Error 2 error LNK2019: unresolved external symbol "public: __thiscall Calculator::Calculator(void)" (??0Calculator@@QAE@XZ) referenced in function "int __cdecl GameInitialize(struct HINSTANCE__ *)" (?GameInitialize@@YAHPAUHINSTANCE__@@@Z) Skeleton.obj

    The class calculator code has no change...

  10. #10
    Cat without Hat CornedBee's Avatar
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    Have you implemented Calculator's constructor? Is the implementation file part of the project?
    All the buzzt!
    CornedBee

    "There is not now, nor has there ever been, nor will there ever be, any programming language in which it is the least bit difficult to write bad code."
    - Flon's Law

  11. #11
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    Quote Originally Posted by CornedBee View Post
    Have you implemented Calculator's constructor? Is the implementation file part of the project?
    Not sure what you mean:

    do you mean
    Calculator* _pCalc;
    and
    _pCalc = new Calculator();

  12. #12
    Frequently Quite Prolix dwks's Avatar
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    What CornedBee means is that because you have a constructor defined in your class:
    Code:
    Calculator();
    you need to implement it somewhere:
    Code:
    Calculator::Calculator() {
        /* ... */
    }
    And you should make sure that whatever file contains this implementation of Calculator() is included in your project and linked along with the rest of your program.

    Also, why are you using floats instead of doubles? Doubles give you more precision. There's really no reason to use floats nowadays, especially if you need precision, as you probably would in a calculator.
    dwk

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  13. #13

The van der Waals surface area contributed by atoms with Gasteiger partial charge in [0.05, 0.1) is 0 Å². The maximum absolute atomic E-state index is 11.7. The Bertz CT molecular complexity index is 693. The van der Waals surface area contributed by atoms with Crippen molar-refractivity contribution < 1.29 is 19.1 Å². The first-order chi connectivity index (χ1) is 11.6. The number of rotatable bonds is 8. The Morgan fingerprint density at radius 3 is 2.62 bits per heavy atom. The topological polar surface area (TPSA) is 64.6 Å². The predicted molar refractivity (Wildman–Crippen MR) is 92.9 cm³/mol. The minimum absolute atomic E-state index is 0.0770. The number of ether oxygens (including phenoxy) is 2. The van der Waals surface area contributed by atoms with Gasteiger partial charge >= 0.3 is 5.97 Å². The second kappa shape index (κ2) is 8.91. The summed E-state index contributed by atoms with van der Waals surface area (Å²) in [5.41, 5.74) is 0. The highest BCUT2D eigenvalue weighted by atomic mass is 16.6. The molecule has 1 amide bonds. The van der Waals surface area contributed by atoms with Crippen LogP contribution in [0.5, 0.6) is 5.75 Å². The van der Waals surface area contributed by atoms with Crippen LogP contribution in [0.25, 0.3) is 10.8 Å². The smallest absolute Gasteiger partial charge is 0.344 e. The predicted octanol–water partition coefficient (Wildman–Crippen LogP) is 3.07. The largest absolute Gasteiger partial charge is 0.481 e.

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    Oh I see now. So I inserted the implementation, for the record the header code looks like this now:

    Code:
    class Calculator
    {
    private:
    // Member variables
    	float m_iNum;
    	float m_iX;
    	float m_iSubTotal;
    	float m_iTotal;
    	bool m_bNewTurn;
    public:
    // Constructor ~destructor
    	Calculator();
    	virtual ~Calculator();
    // Public methods
    	void _AddNum(int x);
    	void _Plus();
    	void _Minus();
    	void _Times();
    	void _Divide();
    	float _GetSubTotal() { return m_iSubTotal; };
    	float _GetTotal() { return m_iTotal; };
    	void _SetSubTotal(float m_iNum) { m_iSubTotal = m_iNum; };
    	void _SetTotal(float m_iNum) { m_iTotal = m_iNum; };
    
    	float iTotal;
    };
    
    Calculator::Calculator()
    {
    	// Implementation
    }
    I realize placing the implementation into header file is not the best place but for this example it works. Doesnt it?

    But still the same error appears:
    Error 2 error LNK2019: unresolved external symbol "public: virtual __thiscall Calculator::~Calculator(void)" (??1Calculator@@UAE@XZ) referenced in function "public: virtual void * __thiscall Calculator::`scalar deleting destructor'(unsigned int)" (??_GCalculator@@UAEPAXI@Z) Skeleton.obj
    and
    Error 3 fatal error LNK1120: 1 unresolved externals c:\Documents and Settings\Gordon\Desktop\StopWatch\Debug\GameSkelet on.exe 1


    About the type of integers, there is no reason I do not use double ints I can change it but I do not think Id need more than 38 integers in a row in this calc.
    Indeed thx for advice

  14. #14
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    >> but for this example it works. Doesnt it?
    Maybe, maybe not. But you should still move it. You can either put into a cpp file like calculator.cpp, or you can move it to inside the class declaration.

    >> But still the same error appears:
    Now its complaining about the destructor. Have you implemented any of the functions yet? If not, then you will get these same errors for any functions you use but don't actually define.

    >> About the type of integers, there is no reason I do not use double ints
    I think you are confused about terminology. An integer is a whole number, a floating point number is a number with a decimal or fractional part. The int type only works on integers, but you want a floating point type, so you used float. However, C++ provides a type called double which is probably better than float for you. I'm not sure what the 38 has to do with anything, where did you get that number?

  15. #15
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    Ok I will work on that as you said...

    Forget the float or double I will figure it out. I meant that float type can be as long as 38 numbers in a row (1 x 10 to the power of 38) with a sign.